I question that to this day.
If my notion about high performing teams is accurate, then it is whatever you can do to create the right conditions for those teams and to orient them to high impact problems. Often, you need high enough level of responsibility up the “ladder” to clear the way for this. But not always.
If the proverbial leadership ladder moves a person to the place where they can have big impact, then why is risk aversion — to good risk and bad risk equally — seemingly common? Why, despite there being no shortage of material to read on the matter, are so many leaders unable to understand and/or apply the grit it takes to build teams?
I think the answer is varied, but includes that we haven’t equipped leaders to really understand risk and how to manage it in complex environments.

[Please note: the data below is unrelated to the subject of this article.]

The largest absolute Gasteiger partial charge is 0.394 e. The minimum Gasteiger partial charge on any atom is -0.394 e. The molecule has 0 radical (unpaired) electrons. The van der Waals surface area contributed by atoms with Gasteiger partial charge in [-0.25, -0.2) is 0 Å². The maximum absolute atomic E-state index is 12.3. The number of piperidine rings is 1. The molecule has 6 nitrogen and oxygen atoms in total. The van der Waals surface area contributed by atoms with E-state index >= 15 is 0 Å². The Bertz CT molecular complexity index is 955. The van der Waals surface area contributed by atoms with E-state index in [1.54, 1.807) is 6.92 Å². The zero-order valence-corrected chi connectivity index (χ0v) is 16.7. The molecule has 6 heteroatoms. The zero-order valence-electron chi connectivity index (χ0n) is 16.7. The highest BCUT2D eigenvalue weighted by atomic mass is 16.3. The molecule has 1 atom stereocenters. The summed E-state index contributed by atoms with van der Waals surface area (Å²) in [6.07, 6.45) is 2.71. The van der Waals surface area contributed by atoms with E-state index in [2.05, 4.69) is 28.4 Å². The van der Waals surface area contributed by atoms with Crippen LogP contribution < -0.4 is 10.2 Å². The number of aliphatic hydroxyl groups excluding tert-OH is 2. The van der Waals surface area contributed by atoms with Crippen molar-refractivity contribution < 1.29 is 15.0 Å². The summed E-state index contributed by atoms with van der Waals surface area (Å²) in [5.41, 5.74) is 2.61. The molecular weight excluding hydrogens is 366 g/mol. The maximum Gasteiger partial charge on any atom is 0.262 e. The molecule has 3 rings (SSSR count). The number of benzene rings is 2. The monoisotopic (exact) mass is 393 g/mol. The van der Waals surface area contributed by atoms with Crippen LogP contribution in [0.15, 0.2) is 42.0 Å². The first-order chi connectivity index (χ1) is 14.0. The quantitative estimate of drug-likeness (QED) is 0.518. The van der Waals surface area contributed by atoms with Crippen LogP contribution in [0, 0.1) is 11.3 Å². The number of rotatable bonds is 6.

Vertical vs horizontal.
I gave this blog a provocative title. The imagery of knocking down a ladder crawling with suit wearing, phone gazing, people competing with each other to get to the top while it is crumbling to the ground is somewhat entertaining. And it’s hyperbolized, of course. I’m not interested in that much disruption. But it might be happening anyway.
I’ve started writing a few blogs in the past exploring why I feel that the public service is teetering on significant decline, if not crisis. Cutting to the chase: we have increasing complexity and chaos, inflexibility, and we can expect to see a breaking point.
What I really mean by “knocking over the ladder,” is to enable the leaders, who want high risk of creating public good, to climb down and access the ways and means of doing so (enabling teams). Flat organizations are a common concept many are familiar with. Simon Wardley’s doctrine is a good place to explore what good looks like (do yourself a favor and click the cells and then the more button to have a read and chuckle.)